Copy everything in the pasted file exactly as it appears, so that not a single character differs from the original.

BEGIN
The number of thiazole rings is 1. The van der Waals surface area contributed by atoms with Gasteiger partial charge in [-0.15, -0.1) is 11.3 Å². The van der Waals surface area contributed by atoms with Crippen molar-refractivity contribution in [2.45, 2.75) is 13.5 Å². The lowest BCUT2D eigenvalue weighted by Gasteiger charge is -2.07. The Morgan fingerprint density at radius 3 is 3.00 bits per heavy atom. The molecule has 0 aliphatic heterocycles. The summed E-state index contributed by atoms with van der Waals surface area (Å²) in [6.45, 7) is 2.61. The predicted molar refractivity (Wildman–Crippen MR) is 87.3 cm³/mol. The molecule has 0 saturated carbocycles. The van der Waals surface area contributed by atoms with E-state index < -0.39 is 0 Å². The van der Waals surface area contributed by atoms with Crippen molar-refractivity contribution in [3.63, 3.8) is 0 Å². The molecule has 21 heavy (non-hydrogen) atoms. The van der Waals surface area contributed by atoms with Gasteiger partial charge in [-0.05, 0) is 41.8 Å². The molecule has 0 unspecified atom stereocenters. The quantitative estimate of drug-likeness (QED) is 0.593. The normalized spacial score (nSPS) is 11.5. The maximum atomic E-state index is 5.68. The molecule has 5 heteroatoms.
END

The number of thiazole rings is 1. The van der Waals surface area contributed by atoms with Gasteiger partial charge in [-0.15, -0.1) is 11.3 Å². The van der Waals surface area contributed by atoms with Crippen molar-refractivity contribution in [2.45, 2.75) is 13.5 Å². The lowest BCUT2D eigenvalue weighted by Gasteiger charge is -2.07. The Morgan fingerprint density at radius 3 is 3.00 bits per heavy atom. The molecule has 0 aliphatic heterocycles. The summed E-state index contributed by atoms with van der Waals surface area (Å²) in [6.45, 7) is 2.61. The predicted molar refractivity (Wildman–Crippen MR) is 87.3 cm³/mol. The molecule has 0 saturated carbocycles. The van der Waals surface area contributed by atoms with E-state index < -0.39 is 0 Å². The van der Waals surface area contributed by atoms with Crippen molar-refractivity contribution in [3.63, 3.8) is 0 Å². The molecule has 21 heavy (non-hydrogen) atoms. The van der Waals surface area contributed by atoms with Gasteiger partial charge in [-0.05, 0) is 41.8 Å². The molecule has 0 unspecified atom stereocenters. The quantitative estimate of drug-likeness (QED) is 0.593. The normalized spacial score (nSPS) is 11.5. The maximum atomic E-state index is 5.68. The molecule has 5 heteroatoms.